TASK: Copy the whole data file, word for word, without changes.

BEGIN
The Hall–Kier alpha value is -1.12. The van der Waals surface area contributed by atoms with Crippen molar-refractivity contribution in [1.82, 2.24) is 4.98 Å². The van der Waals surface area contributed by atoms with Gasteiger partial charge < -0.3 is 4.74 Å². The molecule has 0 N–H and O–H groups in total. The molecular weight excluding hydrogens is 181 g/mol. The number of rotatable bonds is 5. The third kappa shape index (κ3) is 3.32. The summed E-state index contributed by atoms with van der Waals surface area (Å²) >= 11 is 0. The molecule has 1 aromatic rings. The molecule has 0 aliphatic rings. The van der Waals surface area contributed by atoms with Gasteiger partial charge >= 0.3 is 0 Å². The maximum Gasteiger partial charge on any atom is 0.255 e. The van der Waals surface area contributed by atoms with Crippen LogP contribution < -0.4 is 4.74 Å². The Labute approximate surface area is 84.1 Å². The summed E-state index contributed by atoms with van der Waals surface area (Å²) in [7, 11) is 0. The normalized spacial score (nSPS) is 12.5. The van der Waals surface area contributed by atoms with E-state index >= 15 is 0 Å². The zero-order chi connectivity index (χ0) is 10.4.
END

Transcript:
The Hall–Kier alpha value is -1.12. The van der Waals surface area contributed by atoms with Crippen molar-refractivity contribution in [1.82, 2.24) is 4.98 Å². The van der Waals surface area contributed by atoms with Gasteiger partial charge < -0.3 is 4.74 Å². The molecule has 0 N–H and O–H groups in total. The molecular weight excluding hydrogens is 181 g/mol. The number of rotatable bonds is 5. The third kappa shape index (κ3) is 3.32. The summed E-state index contributed by atoms with van der Waals surface area (Å²) >= 11 is 0. The molecule has 1 aromatic rings. The molecule has 0 aliphatic rings. The van der Waals surface area contributed by atoms with Gasteiger partial charge >= 0.3 is 0 Å². The maximum Gasteiger partial charge on any atom is 0.255 e. The van der Waals surface area contributed by atoms with Crippen LogP contribution < -0.4 is 4.74 Å². The Labute approximate surface area is 84.1 Å². The summed E-state index contributed by atoms with van der Waals surface area (Å²) in [7, 11) is 0. The normalized spacial score (nSPS) is 12.5. The van der Waals surface area contributed by atoms with E-state index >= 15 is 0 Å². The zero-order chi connectivity index (χ0) is 10.4.